The current statistics on daily average screen time for children (outside of normal school hours) is six and a half hours, more than twice as much compared to 1995. This gets higher as children move into adolescence (up to eight hours a day for teenage boys) and just 16% of girls and 21% of boys aged 5 – 18 years old are getting enough physical activity to maintain a healthy lifestyle*.
We have a problem; not that we are going to underperform at the 2036 Olympics, but by the time 2036 comes round we may have a completely inactive generation and there isn’t a world record or Olympic medal that will be able to plaster over the cracks that this will cause across our healthcare and education systems – the financial and social impacts alone will be devastating.
Our industry (Sport and Physical Activity) is fighting against a formidable force; Evolution. We have evolved to be lazy, or ‘energy efficient’. It’s natural for us to choose the pathway that requires least energy to achieve the desired or required goal. The invention of the wheel is not a bad point of reference for this – the issue is that the pathways and activities on offer now allow us to be almost completely sedentary; for example, I can order my food online and get it delivered to my door, I can communicate with friends whilst sat on my sofa, I can earn a salary sat down at a computer all day, and the point I’d like to focus on – our children can stay entertained without leaving the house.
Sport and Physical Activity is competing for participation and engagement in a world with ever-expanding sedentary entertainment options – movies, television, computer games and social media are filling those Saturday mornings, Sunday afternoons and times between the end of school and dinner time that used to be spent by children playing games in the street, attending sports coaching sessions in the local park or at school, or running around a field with friends. Our challenge as a children’s activity sector is to develop and deliver physical activity programmes that are so emotionally, socially, cognitively and physically stimulating to children and young people that they competitively challenge the screen-time option and become the favoured choice for entertainment.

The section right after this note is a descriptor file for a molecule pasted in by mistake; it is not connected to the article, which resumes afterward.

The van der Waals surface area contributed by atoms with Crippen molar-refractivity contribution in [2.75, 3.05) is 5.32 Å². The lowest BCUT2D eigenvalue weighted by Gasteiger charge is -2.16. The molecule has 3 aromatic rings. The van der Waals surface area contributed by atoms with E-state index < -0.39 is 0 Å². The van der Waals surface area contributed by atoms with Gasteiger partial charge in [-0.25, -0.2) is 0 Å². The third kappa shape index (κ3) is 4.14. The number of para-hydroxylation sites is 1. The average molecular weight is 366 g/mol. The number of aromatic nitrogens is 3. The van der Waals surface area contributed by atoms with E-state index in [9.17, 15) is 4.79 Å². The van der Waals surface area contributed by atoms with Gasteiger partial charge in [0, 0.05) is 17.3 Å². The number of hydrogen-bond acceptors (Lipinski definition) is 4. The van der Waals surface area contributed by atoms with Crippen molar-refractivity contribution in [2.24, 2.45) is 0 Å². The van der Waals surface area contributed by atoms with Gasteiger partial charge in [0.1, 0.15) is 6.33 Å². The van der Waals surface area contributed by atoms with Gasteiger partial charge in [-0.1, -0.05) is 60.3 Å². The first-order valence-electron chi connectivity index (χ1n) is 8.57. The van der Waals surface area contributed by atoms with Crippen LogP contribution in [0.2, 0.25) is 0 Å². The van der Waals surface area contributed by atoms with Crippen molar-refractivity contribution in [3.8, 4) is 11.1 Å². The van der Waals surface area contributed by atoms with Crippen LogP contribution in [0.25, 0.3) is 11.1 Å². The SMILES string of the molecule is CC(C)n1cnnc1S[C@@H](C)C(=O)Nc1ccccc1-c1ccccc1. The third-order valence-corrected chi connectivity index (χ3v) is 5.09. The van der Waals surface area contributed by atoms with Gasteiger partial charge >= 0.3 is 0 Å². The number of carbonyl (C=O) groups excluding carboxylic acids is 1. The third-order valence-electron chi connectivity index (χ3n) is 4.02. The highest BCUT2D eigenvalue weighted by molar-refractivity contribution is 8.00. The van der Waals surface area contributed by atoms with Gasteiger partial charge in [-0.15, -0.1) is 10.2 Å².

This is where the role of the Children’s Activity Professional is crucial. An activity professional with the relevant skills and competencies that understands children’s emotional and physical developmental needs, motivators and expectations and also understands that it is the children’s holistic experience during those precious minutes in an activity session – both in and out of school – that will lay the foundations for a lifelong interest in and enjoyment of physical activity.
Whether we are delivering sport specific coaching sessions, multi-game activities, PE lessons or any other structured physical activity focused sessions, it is essential that the person delivering is aware of the bigger picture beyond the game rules or the technical aspects of playing a game – are the children smiling? Are the children communicating and interacting positively with each other? Is the equipment and are the tasks age appropriate? Have the children all had an opportunity to get better at something and make choices that affect these competencies? Have the children all left the session feeling like they are part of a team or part of something unified that is much bigger than the game itself?
These are all questions that we need Children’s Activity Professionals in all settings to think about and apply across their delivery and it’s the outcomes and experiences of these considered applications that may just put running around a local park on a Saturday morning kicking a ball or signing up to a sports after-school club ahead of another hour of sedentary screen time.
As an industry we have to raise our game and put physical activity back at the top of a child’s entertainment wish list and at Fit For Sport we believe that this can be driven through a professional and specialised children’s activity workforce.
With the announcement of the new DCMS Sport Strategy focusing in part on physical activity levels of children from 5 years and the backing of CIMSPA (Chartered Institute for the Management of Sport and Physical Activity) to professionalise our sector as a whole, we have an opportunity to take this step and support a national workforce through quality and fit-for-purpose training and CPD that can truly inspire children and young people to choose and engage in physical activity for life.
Jack Shakespeare, Head of Training and Development